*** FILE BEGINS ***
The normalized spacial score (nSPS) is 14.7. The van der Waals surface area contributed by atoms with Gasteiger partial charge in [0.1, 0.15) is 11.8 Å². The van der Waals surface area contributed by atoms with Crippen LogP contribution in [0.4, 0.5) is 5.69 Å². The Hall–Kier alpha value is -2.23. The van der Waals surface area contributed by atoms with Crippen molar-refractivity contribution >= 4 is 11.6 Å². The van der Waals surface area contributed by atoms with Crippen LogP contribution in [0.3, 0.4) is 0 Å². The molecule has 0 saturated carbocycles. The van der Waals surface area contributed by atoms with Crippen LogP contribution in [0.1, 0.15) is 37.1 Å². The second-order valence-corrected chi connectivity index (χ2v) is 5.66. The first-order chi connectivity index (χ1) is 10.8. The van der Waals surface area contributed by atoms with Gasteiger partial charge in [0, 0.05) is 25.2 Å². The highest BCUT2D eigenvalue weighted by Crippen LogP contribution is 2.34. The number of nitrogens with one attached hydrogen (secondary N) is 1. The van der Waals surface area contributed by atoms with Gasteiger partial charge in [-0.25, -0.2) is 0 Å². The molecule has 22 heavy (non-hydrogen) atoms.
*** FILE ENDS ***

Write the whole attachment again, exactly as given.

The normalized spacial score (nSPS) is 14.7. The van der Waals surface area contributed by atoms with Gasteiger partial charge in [0.1, 0.15) is 11.8 Å². The van der Waals surface area contributed by atoms with Crippen LogP contribution in [0.4, 0.5) is 5.69 Å². The Hall–Kier alpha value is -2.23. The van der Waals surface area contributed by atoms with Crippen molar-refractivity contribution >= 4 is 11.6 Å². The van der Waals surface area contributed by atoms with Crippen LogP contribution in [0.3, 0.4) is 0 Å². The molecule has 0 saturated carbocycles. The van der Waals surface area contributed by atoms with Crippen LogP contribution in [0.1, 0.15) is 37.1 Å². The second-order valence-corrected chi connectivity index (χ2v) is 5.66. The first-order chi connectivity index (χ1) is 10.8. The van der Waals surface area contributed by atoms with Gasteiger partial charge in [0, 0.05) is 25.2 Å². The highest BCUT2D eigenvalue weighted by Crippen LogP contribution is 2.34. The number of nitrogens with one attached hydrogen (secondary N) is 1. The van der Waals surface area contributed by atoms with Gasteiger partial charge in [-0.25, -0.2) is 0 Å². The molecule has 22 heavy (non-hydrogen) atoms.